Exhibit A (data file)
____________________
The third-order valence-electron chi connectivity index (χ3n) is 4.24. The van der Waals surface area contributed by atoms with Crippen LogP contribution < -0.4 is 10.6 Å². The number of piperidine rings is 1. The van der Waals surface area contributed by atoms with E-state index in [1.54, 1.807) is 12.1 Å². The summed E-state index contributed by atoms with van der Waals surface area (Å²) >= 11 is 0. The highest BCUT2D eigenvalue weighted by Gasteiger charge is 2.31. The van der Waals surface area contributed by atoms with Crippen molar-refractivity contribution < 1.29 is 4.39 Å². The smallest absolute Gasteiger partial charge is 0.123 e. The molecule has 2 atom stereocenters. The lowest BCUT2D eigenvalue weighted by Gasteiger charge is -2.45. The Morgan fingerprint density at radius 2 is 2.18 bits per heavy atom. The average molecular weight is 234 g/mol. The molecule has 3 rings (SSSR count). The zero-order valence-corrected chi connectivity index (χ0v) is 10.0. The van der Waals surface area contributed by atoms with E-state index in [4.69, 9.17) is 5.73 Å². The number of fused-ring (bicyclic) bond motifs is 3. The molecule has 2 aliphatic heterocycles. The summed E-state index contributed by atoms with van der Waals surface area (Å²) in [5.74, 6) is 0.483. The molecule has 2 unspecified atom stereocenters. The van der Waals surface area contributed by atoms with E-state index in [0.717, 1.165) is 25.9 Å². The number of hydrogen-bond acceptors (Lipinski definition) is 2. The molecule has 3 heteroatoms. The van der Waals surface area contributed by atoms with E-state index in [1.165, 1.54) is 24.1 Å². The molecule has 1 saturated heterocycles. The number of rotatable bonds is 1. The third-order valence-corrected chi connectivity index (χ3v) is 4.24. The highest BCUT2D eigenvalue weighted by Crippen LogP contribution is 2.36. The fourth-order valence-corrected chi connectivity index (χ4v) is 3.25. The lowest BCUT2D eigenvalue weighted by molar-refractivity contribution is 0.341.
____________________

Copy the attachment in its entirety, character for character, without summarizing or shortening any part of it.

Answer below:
The third-order valence-electron chi connectivity index (χ3n) is 4.24. The van der Waals surface area contributed by atoms with Crippen LogP contribution < -0.4 is 10.6 Å². The number of piperidine rings is 1. The van der Waals surface area contributed by atoms with E-state index in [1.54, 1.807) is 12.1 Å². The summed E-state index contributed by atoms with van der Waals surface area (Å²) >= 11 is 0. The highest BCUT2D eigenvalue weighted by Gasteiger charge is 2.31. The van der Waals surface area contributed by atoms with Crippen molar-refractivity contribution < 1.29 is 4.39 Å². The smallest absolute Gasteiger partial charge is 0.123 e. The molecule has 2 atom stereocenters. The lowest BCUT2D eigenvalue weighted by Gasteiger charge is -2.45. The Morgan fingerprint density at radius 2 is 2.18 bits per heavy atom. The average molecular weight is 234 g/mol. The molecule has 3 rings (SSSR count). The zero-order valence-corrected chi connectivity index (χ0v) is 10.0. The van der Waals surface area contributed by atoms with E-state index in [4.69, 9.17) is 5.73 Å². The number of fused-ring (bicyclic) bond motifs is 3. The molecule has 2 aliphatic heterocycles. The summed E-state index contributed by atoms with van der Waals surface area (Å²) in [5.74, 6) is 0.483. The molecule has 2 unspecified atom stereocenters. The van der Waals surface area contributed by atoms with E-state index in [0.717, 1.165) is 25.9 Å². The number of hydrogen-bond acceptors (Lipinski definition) is 2. The molecule has 3 heteroatoms. The van der Waals surface area contributed by atoms with E-state index in [1.165, 1.54) is 24.1 Å². The molecule has 1 saturated heterocycles. The number of rotatable bonds is 1. The third-order valence-corrected chi connectivity index (χ3v) is 4.24. The highest BCUT2D eigenvalue weighted by Crippen LogP contribution is 2.36. The fourth-order valence-corrected chi connectivity index (χ4v) is 3.25. The lowest BCUT2D eigenvalue weighted by molar-refractivity contribution is 0.341.